Jorge Rodriguez, the campaign manager for the pro-Chavez camp, denied any wrongdoing by the vice president, saying he had simply been referring to "the love of the Venezuelan people toward Hugo Chavez."

The elections were seen as an important dry run for new presidential elections if cancer cuts short Chavez's presidency.

Chavez is due to be sworn in for another six-year term on Jan. 10. But if his condition forces him to step down, Venezuela's constitution requires that new presidential elections be called promptly and held within 30 days.

Chavez said before undergoing the surgery that if he's unable to continue, Maduro should take his place and run for president.

Alida Delgado, a lawyer, was waiting to vote outside a school in an affluent neighborhood of Miranda state. She said she favored Capriles because Chavez's government has left the country immersed in rampant crime and economic troubles. She said one of her sons moved away to Canada several years ago in search of work as a business manager.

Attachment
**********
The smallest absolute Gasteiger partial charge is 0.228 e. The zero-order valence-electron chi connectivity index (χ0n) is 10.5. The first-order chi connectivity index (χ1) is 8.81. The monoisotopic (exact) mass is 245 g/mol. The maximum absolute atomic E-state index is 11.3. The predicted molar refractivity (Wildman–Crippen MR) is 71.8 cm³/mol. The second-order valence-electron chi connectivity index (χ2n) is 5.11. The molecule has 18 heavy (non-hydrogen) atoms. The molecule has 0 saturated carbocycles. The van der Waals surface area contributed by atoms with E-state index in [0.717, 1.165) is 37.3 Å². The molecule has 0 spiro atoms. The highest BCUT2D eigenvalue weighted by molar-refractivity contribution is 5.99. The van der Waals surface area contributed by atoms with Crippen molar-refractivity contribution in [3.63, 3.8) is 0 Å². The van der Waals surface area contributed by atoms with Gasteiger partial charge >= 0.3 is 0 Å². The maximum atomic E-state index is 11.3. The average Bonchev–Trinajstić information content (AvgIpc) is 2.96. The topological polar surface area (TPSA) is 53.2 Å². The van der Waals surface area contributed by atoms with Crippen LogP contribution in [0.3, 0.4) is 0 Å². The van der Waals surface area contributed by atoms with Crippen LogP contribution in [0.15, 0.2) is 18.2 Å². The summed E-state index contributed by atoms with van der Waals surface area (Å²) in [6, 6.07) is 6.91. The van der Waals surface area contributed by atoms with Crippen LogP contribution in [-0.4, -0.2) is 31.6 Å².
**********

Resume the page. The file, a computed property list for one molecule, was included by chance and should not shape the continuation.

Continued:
As for Chavez, Delgado said: "I hope he recovers, but I think there's going to be change."

"God willing, I think that soon we're going to have new elections," Delgado said, adding: "May the opposition win."

Chavez's political allies framed the election as a referendum on his legacy, urging people to dedicate the vote to the president. The government put up banners on lampposts reading "Now more than ever, with Chavez."

Jorge Arreaza, Chavez's son-in-law and the government's science and technology minister, said in a Sunday phone call from Havana broadcast on television that Chavez was continuing to recover and that there has been "a positive trend of stabilization."

"'El Comandante' has begun to communicate with us, to give instructions, to govern," Arreaza said, adding that Chavez was closely following the elections.

Chavez's four children have been with him while he recovers from the surgery, his fourth operation related to his pelvic cancer since June 2011.